UB computer scientists developing new technology to track and prevent potholes

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It may not look or feel like Spring, but one indication that Spring is here, is potholes.

It’s hard not to miss the many potholes across Western New York, but a new tiny computer, the size of a coin, could completely change the future of potholes.

University at Buffalo scientists have been working with researchers in China for the last two years to create self-powered wireless sensors.

The sensors will help us understand when a road surface is vulnerable and it will also give us traffic information we’ve never had before.

“It can monitor the condition of the road, like the road temperature, moisture level, pressure and stress. We can predict where those potholes will be and we can fix them or even prevent the happening of those potholes,” said UB computer scientist Wenyao Xu.

Xu developed the technology called ePave. It’s a sensor that would be embedded under the pavement, self powered from the pressure of cars and people. It would work similar to how sensors work at a traffic light.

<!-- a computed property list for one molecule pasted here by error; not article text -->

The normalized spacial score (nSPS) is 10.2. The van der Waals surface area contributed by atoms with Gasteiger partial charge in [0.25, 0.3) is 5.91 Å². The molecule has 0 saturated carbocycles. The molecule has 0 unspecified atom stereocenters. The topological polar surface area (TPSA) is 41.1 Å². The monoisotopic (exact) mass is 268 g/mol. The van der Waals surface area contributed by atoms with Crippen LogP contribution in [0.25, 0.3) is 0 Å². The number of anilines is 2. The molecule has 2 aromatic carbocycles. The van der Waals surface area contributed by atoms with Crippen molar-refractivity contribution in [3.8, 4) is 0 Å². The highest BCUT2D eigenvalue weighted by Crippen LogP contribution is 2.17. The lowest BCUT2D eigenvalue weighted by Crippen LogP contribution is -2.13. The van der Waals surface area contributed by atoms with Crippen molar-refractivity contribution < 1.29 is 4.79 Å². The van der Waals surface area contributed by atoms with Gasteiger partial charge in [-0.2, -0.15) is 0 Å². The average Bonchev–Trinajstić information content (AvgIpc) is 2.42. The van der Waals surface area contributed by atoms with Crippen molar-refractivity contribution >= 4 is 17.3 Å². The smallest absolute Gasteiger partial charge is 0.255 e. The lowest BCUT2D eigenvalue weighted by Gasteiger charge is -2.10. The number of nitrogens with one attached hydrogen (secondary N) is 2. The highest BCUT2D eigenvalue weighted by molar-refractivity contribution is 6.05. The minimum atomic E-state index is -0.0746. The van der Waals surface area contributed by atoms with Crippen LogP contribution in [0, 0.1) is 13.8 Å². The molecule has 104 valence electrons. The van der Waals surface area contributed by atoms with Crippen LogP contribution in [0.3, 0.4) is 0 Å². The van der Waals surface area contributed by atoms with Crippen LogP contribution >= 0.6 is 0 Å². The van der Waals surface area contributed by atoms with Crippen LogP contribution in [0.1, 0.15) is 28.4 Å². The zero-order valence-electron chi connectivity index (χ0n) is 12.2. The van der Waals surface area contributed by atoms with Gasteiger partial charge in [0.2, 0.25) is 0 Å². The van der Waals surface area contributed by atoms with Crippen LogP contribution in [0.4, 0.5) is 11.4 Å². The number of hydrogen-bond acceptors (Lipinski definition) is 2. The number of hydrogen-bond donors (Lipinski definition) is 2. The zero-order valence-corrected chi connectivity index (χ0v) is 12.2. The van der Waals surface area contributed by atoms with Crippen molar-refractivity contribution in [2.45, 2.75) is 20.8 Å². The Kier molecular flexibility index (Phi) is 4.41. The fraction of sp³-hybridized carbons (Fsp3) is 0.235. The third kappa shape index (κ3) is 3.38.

Researchers say the technology could save cities and towns money and materials because they would be better able to respond to potholes and prevent them from growing worse.

The small, but mighty device can even help us understand future infrastructure problems and gather information from car accidents like speed, breaking and occurrence.

“Maybe we can do more optimization on road control like put more traffic lights or stop signs there to prevent the happening of those events,” said Xu.

The prototype is currently being tested on the roads in China, a joint project with UB and Chang’an University.

Once researchers find out how durable the device will be underground as road temperatures fluctuate, the next step is to deploy the sensors here at home.

One sensor would cover about 54 yards and each one would cost less than $50.

Xu expects the technology will take another three more years to materialize.

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